New Delhi: The Taliban-led government of the Islamic Emirates of Afghanistan (IEA) will likely take oath on September 11, the day of the attacks in the US. It is the 20th anniversary of the incident this year. The newly-formed Taliban government has sent invitations to various countries like China, Turkey, Pakistan, Iran, Qatar, India and also the US to be a part of the oath-taking ceremony, reports suggest.
“We recognise that peace and stability are must for investments. We want good relations with all the neighbours, including China. The war has ended, the country is getting out of the crisis. It is now the time for peace and reconstruction. We need people to support us. Afghanistan has the right to be recognised. The international community should open their embassies in Kabul,” spokesperson for the Taliban Zabiullah Mujahid said.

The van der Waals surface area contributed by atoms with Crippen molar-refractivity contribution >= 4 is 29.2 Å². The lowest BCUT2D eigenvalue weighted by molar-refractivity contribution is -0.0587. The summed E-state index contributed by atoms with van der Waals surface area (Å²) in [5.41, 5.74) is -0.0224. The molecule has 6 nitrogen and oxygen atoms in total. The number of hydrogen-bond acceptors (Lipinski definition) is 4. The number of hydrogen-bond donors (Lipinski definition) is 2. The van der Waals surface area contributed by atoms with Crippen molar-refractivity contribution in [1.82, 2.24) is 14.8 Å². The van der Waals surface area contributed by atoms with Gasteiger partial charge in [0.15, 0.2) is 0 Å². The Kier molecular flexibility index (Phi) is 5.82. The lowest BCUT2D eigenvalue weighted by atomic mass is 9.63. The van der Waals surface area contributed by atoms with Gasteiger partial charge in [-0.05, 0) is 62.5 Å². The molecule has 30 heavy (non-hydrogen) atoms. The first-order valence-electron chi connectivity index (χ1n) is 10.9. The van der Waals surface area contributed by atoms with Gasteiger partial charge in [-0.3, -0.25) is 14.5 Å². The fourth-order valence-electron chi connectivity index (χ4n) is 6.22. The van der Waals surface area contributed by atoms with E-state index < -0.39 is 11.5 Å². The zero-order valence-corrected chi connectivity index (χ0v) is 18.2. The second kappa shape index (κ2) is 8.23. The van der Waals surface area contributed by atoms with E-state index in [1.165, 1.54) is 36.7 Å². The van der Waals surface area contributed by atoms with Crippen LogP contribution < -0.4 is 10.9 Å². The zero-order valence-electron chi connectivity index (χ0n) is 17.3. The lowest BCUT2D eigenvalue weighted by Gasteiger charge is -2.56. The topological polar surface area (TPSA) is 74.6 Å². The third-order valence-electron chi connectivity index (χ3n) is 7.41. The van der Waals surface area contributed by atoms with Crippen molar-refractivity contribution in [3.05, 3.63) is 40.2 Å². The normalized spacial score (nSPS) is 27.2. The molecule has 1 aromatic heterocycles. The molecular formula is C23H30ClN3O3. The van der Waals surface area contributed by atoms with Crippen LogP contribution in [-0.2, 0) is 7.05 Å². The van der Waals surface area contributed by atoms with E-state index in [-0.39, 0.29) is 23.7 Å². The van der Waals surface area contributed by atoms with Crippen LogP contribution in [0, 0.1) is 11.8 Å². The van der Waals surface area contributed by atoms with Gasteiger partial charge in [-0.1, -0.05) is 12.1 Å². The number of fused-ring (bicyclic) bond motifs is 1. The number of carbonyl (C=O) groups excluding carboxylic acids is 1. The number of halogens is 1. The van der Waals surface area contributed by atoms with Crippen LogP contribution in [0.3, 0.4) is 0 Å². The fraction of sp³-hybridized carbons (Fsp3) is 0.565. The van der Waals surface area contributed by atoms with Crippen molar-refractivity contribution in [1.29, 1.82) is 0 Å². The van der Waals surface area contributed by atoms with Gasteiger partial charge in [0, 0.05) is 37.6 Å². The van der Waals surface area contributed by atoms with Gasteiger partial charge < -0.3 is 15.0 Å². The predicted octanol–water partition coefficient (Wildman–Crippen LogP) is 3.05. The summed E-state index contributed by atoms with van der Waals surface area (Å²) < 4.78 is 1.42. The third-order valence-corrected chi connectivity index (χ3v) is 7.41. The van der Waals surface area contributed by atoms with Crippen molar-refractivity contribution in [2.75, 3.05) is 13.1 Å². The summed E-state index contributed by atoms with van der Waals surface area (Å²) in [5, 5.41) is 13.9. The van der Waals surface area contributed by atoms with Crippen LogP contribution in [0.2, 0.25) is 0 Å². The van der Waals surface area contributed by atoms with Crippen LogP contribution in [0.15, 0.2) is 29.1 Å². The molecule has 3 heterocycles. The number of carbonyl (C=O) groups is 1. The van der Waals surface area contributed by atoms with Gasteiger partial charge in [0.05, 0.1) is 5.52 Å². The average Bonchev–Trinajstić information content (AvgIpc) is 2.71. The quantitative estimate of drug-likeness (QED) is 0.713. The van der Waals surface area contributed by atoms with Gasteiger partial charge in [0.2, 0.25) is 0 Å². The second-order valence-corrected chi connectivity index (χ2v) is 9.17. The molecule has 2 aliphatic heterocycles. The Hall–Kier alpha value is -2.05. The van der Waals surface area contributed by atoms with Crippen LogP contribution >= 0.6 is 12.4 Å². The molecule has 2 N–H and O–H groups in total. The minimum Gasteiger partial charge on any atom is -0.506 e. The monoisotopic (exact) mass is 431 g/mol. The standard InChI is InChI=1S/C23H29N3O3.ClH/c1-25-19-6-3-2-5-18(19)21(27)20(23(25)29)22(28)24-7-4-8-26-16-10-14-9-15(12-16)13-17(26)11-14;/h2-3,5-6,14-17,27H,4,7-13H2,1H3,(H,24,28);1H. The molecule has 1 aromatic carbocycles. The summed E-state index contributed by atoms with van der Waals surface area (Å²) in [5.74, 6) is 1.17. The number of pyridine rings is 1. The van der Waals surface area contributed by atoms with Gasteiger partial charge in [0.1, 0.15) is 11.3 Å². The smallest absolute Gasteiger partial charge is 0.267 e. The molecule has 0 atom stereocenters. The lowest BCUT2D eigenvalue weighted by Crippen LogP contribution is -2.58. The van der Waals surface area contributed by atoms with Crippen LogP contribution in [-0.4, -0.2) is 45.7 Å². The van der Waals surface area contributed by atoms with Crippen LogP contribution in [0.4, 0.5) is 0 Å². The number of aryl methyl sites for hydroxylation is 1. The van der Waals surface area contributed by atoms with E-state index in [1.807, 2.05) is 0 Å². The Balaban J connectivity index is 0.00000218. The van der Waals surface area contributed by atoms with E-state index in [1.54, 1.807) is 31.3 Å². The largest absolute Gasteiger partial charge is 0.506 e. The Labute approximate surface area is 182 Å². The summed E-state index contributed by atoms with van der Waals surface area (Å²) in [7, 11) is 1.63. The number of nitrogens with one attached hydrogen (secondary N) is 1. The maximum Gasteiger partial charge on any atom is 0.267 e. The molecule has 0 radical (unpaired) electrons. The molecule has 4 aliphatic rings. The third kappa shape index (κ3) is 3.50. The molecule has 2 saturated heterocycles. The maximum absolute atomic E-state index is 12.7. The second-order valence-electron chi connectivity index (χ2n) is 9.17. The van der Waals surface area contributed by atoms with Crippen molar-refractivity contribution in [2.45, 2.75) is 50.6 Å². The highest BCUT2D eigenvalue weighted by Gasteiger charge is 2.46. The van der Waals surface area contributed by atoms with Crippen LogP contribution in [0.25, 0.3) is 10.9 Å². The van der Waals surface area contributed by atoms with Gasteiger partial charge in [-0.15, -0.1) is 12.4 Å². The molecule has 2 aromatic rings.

However, the Taliban is facing challenges as it announced itself as the care taker government in Afghanistan. The Taliban is facing intense outrage from journalists, women and activists including university students. Demonstrations are being held against the outfit while the
new government is imposing restrictions to curb the voices rising against it.
“I told them I was a journalist and showed them my ID card, but they accused me of organizing the protests. They took me into a room, tied my hands with a scarf and started beating me with a cable,” an Afghan journalist told the New York Times.
Also, the international community has not shown an inclination in recognising the interim government led by Taliban. Speaking at a news conference at the US airbase in Ramstein, Germany, the US Secretary of State Antony J. Blinken said that the new Taliban government “does not meet the test of inclusivity,” and that it includes “people who have very challenging track records.”